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No Control Documentary Review Essay

Craig Atkinson’s documentary about police militarization, Do Not Resist, is filled with unsettling scenes like the one where a Swat team destroys a family’s home during a drug raid that nets small amounts of loose marijuana. But the most disturbing scene transpires during the relative placidity of a seminar when a hugely successful lecturer tells a room full of police officers: “We are at war and you are the frontline.

“What do you fight violence with? Superior violence. Righteous violence. Violence is your tool … You are men and women of violence.”

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The speaker, Dave Grossman, is a retired army lieutenant colonel with a packed national speaking schedule. In the film, Grossman also promulgates the notion that one perk of violent encounters is that police often say that afterwards they have the best sex of their lives, which Atkinson, in an interview, sees as parallel to promising virgins to a suicide bomber.

“I wanted to show how ubiquitous his philosophy is and how it has been adopted throughout law enforcement,” says Atkinson, whose movie won best documentary feature at the Tribeca Film Festival. It opens in New York on Friday and then gradually rolls out. (Grossman refused to be interviewed for this story.) “I don’t think they should be incentivizing law enforcement to commit violence. This is a rape and pillage philosophy versus a protect and serve philosophy.”

Justin Hansford, an assistant professor at St Louis University school of law, says this mentality has long existed but that the 9/11 attacks created a new level of fear among citizens and police and timidity among the politicians who should be preventing this escalation. “It’s a jambalaya of all the wrong ingredients,” he says.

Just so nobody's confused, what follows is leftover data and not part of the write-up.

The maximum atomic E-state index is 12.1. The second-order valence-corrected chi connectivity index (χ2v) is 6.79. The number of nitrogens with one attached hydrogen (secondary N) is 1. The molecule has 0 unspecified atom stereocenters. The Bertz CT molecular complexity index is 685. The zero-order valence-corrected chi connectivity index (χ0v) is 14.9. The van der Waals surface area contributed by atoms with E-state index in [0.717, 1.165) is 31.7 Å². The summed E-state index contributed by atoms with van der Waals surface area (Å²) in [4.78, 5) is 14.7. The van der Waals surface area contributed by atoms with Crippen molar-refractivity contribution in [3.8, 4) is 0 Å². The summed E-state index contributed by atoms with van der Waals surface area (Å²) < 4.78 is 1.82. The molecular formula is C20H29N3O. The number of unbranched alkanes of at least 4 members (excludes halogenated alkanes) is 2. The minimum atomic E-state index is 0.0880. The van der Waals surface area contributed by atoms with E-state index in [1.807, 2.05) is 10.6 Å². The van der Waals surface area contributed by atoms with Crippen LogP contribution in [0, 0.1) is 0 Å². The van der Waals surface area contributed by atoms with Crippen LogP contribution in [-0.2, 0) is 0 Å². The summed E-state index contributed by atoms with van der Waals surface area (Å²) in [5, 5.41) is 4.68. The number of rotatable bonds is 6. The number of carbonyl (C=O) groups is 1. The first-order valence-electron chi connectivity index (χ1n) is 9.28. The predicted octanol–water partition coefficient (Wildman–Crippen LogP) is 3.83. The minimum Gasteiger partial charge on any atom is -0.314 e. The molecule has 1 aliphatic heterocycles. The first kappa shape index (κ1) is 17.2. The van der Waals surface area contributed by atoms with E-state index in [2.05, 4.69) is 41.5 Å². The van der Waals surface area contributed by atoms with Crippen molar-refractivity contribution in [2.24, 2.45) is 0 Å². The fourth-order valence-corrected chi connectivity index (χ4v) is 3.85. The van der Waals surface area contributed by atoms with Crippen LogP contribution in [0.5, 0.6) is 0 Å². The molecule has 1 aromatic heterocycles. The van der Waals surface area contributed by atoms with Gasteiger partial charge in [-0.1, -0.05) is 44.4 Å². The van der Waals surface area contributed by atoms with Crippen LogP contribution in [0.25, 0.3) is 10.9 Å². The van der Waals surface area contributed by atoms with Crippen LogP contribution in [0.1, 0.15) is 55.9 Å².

The seemingly endless police killings – from Ferguson to Tulsa and Charlotte – are directly linked to this issue, Hansford and Atkinson say.

“When so many people are being killed you need to look at why so many people in law enforcement are imbued with fear and are trigger happy,” Atkinson says. “I would love to open the debate of how we’re training our officers.”

Peter Kraska, the chair at the Eastern Kentucky University’s school of justice studies says this mindset has hardened in many police departments. “There has been a major shift so the culture of policing is now split and there is a huge component acting in an irrational manner and viewing themselves in this more militaristic way.”

Atkinson started making the film because he felt the hunt for the Boston marathon bombers was chaotic and heavy-handed in its use of military equipment but his interest started closer to home. His father was an officer in a city near Detroit and a longtime Swat team member and Atkinson was shocked to learn how the Swat mission had gradually changed.

Swat deployments are also occurring at a greater rate than ever. Atkinson’s film cites statistics: in 1980 there were 3,000 Swat deployments but by 2005 that number had climbed to 45,000. Estimates place current annual numbers between 50,000 and 80,000.

Much of that growth stems from a distorted twist on the famous Field of Dreams quotation: if you arm them they will raid. The federal government has been mindlessly handing over everything from bayonets to armored vehicles to police departments, inadvertently creating what may feel like an occupying military force: since 1997, the Pentagon’s surplus giveaways have been worth more than $4bn, while the Department of Homeland Security has provided millions more in grants.